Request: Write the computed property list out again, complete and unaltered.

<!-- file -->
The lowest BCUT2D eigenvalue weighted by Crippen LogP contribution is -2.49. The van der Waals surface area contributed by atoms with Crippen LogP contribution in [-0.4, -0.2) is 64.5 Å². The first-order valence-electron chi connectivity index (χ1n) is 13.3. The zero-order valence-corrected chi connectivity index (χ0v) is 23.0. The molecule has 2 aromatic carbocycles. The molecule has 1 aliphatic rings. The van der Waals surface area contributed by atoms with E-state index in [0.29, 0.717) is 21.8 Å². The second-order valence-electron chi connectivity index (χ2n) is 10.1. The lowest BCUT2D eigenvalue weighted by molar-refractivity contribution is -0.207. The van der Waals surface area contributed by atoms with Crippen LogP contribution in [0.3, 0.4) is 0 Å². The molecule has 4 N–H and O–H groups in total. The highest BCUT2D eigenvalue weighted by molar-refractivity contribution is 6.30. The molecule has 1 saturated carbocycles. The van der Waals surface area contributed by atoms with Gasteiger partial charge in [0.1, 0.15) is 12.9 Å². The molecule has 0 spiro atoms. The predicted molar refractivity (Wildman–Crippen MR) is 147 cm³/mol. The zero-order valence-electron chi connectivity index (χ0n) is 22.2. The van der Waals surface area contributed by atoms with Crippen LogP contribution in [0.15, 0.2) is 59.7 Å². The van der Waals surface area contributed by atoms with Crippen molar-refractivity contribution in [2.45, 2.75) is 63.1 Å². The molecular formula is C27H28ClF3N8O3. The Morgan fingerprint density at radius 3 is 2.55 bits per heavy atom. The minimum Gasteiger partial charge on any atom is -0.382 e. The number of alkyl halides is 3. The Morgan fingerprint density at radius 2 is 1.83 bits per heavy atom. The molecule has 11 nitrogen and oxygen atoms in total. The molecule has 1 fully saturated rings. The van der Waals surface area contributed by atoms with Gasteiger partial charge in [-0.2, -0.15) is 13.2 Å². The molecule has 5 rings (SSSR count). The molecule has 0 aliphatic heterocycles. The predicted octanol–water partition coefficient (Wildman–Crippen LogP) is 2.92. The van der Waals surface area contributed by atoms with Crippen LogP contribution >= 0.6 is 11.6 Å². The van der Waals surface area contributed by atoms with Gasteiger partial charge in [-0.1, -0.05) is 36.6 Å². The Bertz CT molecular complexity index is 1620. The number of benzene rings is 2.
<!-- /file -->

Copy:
The lowest BCUT2D eigenvalue weighted by Crippen LogP contribution is -2.49. The van der Waals surface area contributed by atoms with Crippen LogP contribution in [-0.4, -0.2) is 64.5 Å². The first-order valence-electron chi connectivity index (χ1n) is 13.3. The zero-order valence-corrected chi connectivity index (χ0v) is 23.0. The molecule has 2 aromatic carbocycles. The molecule has 1 aliphatic rings. The van der Waals surface area contributed by atoms with E-state index in [0.29, 0.717) is 21.8 Å². The second-order valence-electron chi connectivity index (χ2n) is 10.1. The lowest BCUT2D eigenvalue weighted by molar-refractivity contribution is -0.207. The van der Waals surface area contributed by atoms with Crippen LogP contribution in [0.3, 0.4) is 0 Å². The molecule has 4 N–H and O–H groups in total. The highest BCUT2D eigenvalue weighted by molar-refractivity contribution is 6.30. The molecule has 1 saturated carbocycles. The van der Waals surface area contributed by atoms with Gasteiger partial charge in [0.1, 0.15) is 12.9 Å². The molecule has 0 spiro atoms. The predicted molar refractivity (Wildman–Crippen MR) is 147 cm³/mol. The zero-order valence-electron chi connectivity index (χ0n) is 22.2. The van der Waals surface area contributed by atoms with Crippen LogP contribution in [0.15, 0.2) is 59.7 Å². The van der Waals surface area contributed by atoms with Crippen molar-refractivity contribution in [2.45, 2.75) is 63.1 Å². The molecular formula is C27H28ClF3N8O3. The Morgan fingerprint density at radius 3 is 2.55 bits per heavy atom. The minimum Gasteiger partial charge on any atom is -0.382 e. The number of alkyl halides is 3. The Morgan fingerprint density at radius 2 is 1.83 bits per heavy atom. The molecule has 11 nitrogen and oxygen atoms in total. The molecule has 1 fully saturated rings. The van der Waals surface area contributed by atoms with Gasteiger partial charge in [-0.2, -0.15) is 13.2 Å². The molecule has 5 rings (SSSR count). The molecule has 0 aliphatic heterocycles. The predicted octanol–water partition coefficient (Wildman–Crippen LogP) is 2.92. The van der Waals surface area contributed by atoms with Crippen LogP contribution >= 0.6 is 11.6 Å². The van der Waals surface area contributed by atoms with Gasteiger partial charge in [-0.1, -0.05) is 36.6 Å². The Bertz CT molecular complexity index is 1620. The number of benzene rings is 2.